Masterclass: Christian Benteke
The Crystal Palace powerhouse on how to become an 18-yard-box bully
Which strikers did you look up to the most when you were a kid?
Thierry Henry. My other heroes were Ronaldo, Ronaldinho and Zinedine Zidane, but the best was Henry. He had a particular way of scoring his goals. He’s always spoken of as an Arsenal player but he also played for Barcelona, Juventus and Monaco, and was a winner everywhere he went. In the modern game, I like Luis Suarez, Robert Lewandowski as well as Karim Benzema. They’re killers in front of goal.
Did you try to model your game on those players as you developed?
I tried to learn from them but I never tried to copy their exact style. You can learn, but at the same time you have to be yourself. I don’t think it is a good idea to try to be like Cristiano Ronaldo or Lionel Messi, as they are very special.
Do you think there is too much pressure on young footballers now?
Yes. There should not be any pressure when you’re six, seven, eight years old; it should come later when you grow up. If you don’t enjoy it when you are a child, you won’t enjoy it later either.
What’s the best advice you have been given about being a striker?
I was once told that it is the best job in the world to be a striker, because we are the only ones who understand how good it feels when the ball hits the net. That’s something that has always stuck with me – only strikers truly know how great the feeling is to score goals.
Your physical strength is a big part of your game. Is it something you have always worked hard on?
I try to maintain my body to stay fit, but I don’t lift weights every day to get stronger. I go to the gym every day to do my pre-activation exercises before training. I stretch and do any exercises the physio gives me. You must listen to your body: it’s your tool and taking care of it is up to you. If you’re fit, you can do everything you want to do on the pitch.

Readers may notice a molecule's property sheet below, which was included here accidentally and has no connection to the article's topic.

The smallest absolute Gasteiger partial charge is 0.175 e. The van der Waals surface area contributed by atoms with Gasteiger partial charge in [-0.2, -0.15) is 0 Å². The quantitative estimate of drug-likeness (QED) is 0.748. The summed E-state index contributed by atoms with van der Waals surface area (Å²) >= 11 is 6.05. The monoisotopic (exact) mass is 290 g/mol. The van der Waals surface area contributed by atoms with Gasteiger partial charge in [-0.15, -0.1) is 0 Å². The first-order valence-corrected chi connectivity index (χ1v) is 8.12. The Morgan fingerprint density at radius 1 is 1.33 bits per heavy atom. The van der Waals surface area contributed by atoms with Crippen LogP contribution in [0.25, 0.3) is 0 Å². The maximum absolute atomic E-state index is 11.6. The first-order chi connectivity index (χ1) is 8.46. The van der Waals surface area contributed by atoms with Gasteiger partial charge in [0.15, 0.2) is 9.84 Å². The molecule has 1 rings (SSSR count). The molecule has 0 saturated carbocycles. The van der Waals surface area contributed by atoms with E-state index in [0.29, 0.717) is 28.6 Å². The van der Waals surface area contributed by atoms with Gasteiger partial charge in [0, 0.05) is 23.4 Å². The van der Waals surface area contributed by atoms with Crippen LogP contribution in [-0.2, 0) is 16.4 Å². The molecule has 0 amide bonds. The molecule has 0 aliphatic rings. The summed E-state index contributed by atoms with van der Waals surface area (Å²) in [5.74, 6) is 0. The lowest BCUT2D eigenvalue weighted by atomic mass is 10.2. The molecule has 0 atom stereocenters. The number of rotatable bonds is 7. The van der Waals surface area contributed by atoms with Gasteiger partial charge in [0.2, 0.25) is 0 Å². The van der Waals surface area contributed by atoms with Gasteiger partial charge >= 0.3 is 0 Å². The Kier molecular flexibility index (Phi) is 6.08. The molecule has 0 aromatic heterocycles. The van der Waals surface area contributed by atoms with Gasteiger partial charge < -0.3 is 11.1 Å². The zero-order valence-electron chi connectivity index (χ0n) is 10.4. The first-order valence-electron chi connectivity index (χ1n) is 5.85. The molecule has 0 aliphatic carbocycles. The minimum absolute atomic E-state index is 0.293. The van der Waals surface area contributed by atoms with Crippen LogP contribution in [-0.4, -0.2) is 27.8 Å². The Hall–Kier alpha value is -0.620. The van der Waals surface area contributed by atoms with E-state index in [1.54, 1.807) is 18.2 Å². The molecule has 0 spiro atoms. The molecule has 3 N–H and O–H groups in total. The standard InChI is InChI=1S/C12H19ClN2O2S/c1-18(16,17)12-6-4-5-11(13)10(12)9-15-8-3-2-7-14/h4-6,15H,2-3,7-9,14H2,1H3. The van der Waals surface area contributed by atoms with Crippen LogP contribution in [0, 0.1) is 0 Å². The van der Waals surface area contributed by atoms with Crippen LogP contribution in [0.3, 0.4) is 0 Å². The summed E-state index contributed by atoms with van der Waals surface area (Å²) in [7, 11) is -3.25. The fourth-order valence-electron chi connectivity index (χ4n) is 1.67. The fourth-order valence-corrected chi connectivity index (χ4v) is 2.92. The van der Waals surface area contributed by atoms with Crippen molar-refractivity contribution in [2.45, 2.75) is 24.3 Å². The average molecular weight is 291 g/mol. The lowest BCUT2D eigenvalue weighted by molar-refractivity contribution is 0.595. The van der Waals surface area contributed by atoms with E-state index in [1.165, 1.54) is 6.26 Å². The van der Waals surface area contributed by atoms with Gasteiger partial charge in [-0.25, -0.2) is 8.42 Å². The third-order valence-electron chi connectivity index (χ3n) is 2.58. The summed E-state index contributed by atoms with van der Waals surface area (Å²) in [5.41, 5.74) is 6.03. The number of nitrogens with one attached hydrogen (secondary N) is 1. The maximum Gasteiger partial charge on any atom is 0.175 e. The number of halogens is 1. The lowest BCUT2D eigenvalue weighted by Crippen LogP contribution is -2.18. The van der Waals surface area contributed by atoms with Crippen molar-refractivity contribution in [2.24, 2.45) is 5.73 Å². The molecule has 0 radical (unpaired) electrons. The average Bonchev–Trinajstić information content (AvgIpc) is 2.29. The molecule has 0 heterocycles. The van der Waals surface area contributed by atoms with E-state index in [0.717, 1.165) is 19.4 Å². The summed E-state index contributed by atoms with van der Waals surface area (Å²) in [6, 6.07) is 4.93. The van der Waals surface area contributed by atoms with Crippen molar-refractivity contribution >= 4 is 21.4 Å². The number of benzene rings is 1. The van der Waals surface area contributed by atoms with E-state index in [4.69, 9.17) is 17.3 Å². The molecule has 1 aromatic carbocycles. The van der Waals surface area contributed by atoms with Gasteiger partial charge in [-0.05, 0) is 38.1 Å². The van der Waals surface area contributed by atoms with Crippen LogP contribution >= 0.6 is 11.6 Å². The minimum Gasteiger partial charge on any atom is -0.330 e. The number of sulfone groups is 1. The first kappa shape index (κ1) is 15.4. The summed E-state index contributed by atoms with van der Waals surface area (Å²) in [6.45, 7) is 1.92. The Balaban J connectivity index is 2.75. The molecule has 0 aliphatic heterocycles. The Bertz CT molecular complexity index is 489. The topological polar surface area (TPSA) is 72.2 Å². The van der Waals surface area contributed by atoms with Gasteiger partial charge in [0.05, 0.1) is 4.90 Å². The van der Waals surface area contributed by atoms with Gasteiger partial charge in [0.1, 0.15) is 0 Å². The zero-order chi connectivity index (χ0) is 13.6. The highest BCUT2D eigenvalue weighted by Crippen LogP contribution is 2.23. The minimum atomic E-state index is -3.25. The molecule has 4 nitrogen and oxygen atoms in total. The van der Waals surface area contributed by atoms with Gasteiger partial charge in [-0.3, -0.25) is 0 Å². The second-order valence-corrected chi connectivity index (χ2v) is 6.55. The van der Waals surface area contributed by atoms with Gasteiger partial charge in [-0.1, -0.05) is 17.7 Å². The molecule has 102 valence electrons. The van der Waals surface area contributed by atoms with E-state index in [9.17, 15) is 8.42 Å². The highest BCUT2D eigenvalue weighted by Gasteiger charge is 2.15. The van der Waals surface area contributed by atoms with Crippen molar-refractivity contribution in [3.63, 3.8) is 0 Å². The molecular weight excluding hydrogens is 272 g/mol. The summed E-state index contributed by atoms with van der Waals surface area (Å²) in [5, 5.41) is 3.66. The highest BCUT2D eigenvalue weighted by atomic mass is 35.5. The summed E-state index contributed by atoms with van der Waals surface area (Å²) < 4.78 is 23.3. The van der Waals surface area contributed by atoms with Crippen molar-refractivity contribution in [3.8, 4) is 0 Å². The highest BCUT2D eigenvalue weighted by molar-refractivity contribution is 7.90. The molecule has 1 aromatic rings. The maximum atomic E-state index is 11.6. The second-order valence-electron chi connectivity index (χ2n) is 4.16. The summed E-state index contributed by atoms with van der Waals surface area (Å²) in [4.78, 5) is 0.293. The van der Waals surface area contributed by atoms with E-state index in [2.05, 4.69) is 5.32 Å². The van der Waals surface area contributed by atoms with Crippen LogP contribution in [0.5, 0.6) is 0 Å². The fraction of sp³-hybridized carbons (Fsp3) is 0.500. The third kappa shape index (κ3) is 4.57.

How do opposition defenders go about trying to stop you scoring?
Every game is a battle. You try to be as ready as you can. It isn’t easy, because in every game you play against different defenders. You have to prepare for that.
Do many teams use physical defenders to mark you?
I’m not sure – you should probably ask the coach of the opposition! When I play against big defenders, it can become difficult, as then it’s a bit of a battle and both players want to come out on top. I prefer zonal marking: it gives me some space and allows me to make more of a difference. However, the rules have been changed and we can’t grab the opponent or pull the shirt and tussle the way we used to. It happens quite a lot in the Premier League, as set-pieces are so important and can be the difference between winning and losing games.
You’re excellent in the air. Have you always been very good at heading?
I was good when I was young, but I’ve improved my skills over time. I picked it up naturally and improved it by training and doing the same thing every day.
If you were coaching a young player, what heading tips would you pass on?
It depends on how good your heading skills are, but it’s about repetition: doing the same thing over and over to try to improve. When you head the ball well, you can master the penalty area. You are the boss over the ball – you dictate where the ball goes, not the other way around. You must do everything you can to try to control the situation.
What sort of things do you do to get in the zone before a match starts?
I listen to music on the bus and in the dressing room. That’s it. It’s mostly R’n’B and French rap. I mix it up a bit so I don’t always listen to all of the same songs. I would say that in the Palace dressing room, Wilfried Zaha and Bakary Sako are the DJs. They’ve got their playlists.
Do you like to get really fired up or are you more of a calm person?
I am a calm person, but sometimes I can lose my patience during or after the match. I always play with my instincts, and only after the game will I think, ‘I should have done this or that in a different way.’
“If you head the ball well, you are the master of the penalty area and you dictate where the ball goes”